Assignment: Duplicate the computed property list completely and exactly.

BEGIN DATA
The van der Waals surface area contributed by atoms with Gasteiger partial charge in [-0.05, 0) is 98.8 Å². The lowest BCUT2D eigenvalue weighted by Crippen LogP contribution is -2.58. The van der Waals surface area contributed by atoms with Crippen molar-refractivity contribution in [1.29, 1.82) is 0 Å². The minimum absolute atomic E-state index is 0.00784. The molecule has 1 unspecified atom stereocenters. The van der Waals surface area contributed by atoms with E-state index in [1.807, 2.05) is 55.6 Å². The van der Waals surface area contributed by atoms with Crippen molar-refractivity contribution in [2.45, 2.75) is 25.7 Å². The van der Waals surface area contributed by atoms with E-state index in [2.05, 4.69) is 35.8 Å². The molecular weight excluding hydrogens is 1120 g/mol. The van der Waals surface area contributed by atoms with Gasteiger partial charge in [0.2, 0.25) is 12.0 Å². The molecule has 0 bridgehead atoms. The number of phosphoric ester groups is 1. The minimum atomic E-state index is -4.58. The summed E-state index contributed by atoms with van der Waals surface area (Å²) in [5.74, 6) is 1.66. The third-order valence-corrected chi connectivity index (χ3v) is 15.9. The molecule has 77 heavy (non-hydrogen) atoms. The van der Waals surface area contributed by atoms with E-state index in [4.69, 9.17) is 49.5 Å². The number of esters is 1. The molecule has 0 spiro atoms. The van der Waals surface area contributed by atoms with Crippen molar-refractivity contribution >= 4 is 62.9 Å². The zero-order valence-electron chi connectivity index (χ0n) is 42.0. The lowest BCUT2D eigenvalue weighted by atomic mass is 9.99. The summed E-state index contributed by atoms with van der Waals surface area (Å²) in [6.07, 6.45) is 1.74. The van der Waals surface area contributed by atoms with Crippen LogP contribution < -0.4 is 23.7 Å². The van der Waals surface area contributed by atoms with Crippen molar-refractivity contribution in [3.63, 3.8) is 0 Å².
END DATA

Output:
The van der Waals surface area contributed by atoms with Gasteiger partial charge in [-0.05, 0) is 98.8 Å². The lowest BCUT2D eigenvalue weighted by Crippen LogP contribution is -2.58. The van der Waals surface area contributed by atoms with Crippen molar-refractivity contribution in [1.29, 1.82) is 0 Å². The minimum absolute atomic E-state index is 0.00784. The molecule has 1 unspecified atom stereocenters. The van der Waals surface area contributed by atoms with E-state index in [1.807, 2.05) is 55.6 Å². The van der Waals surface area contributed by atoms with Crippen molar-refractivity contribution in [2.45, 2.75) is 25.7 Å². The van der Waals surface area contributed by atoms with E-state index in [2.05, 4.69) is 35.8 Å². The molecular weight excluding hydrogens is 1120 g/mol. The van der Waals surface area contributed by atoms with Gasteiger partial charge in [0.2, 0.25) is 12.0 Å². The molecule has 0 bridgehead atoms. The number of phosphoric ester groups is 1. The minimum atomic E-state index is -4.58. The summed E-state index contributed by atoms with van der Waals surface area (Å²) in [5.74, 6) is 1.66. The third-order valence-corrected chi connectivity index (χ3v) is 15.9. The molecule has 77 heavy (non-hydrogen) atoms. The van der Waals surface area contributed by atoms with E-state index in [4.69, 9.17) is 49.5 Å². The number of esters is 1. The molecule has 0 spiro atoms. The van der Waals surface area contributed by atoms with Crippen molar-refractivity contribution >= 4 is 62.9 Å². The zero-order valence-electron chi connectivity index (χ0n) is 42.0. The lowest BCUT2D eigenvalue weighted by atomic mass is 9.99. The summed E-state index contributed by atoms with van der Waals surface area (Å²) in [6.07, 6.45) is 1.74. The van der Waals surface area contributed by atoms with Crippen LogP contribution < -0.4 is 23.7 Å². The van der Waals surface area contributed by atoms with Crippen molar-refractivity contribution in [3.63, 3.8) is 0 Å².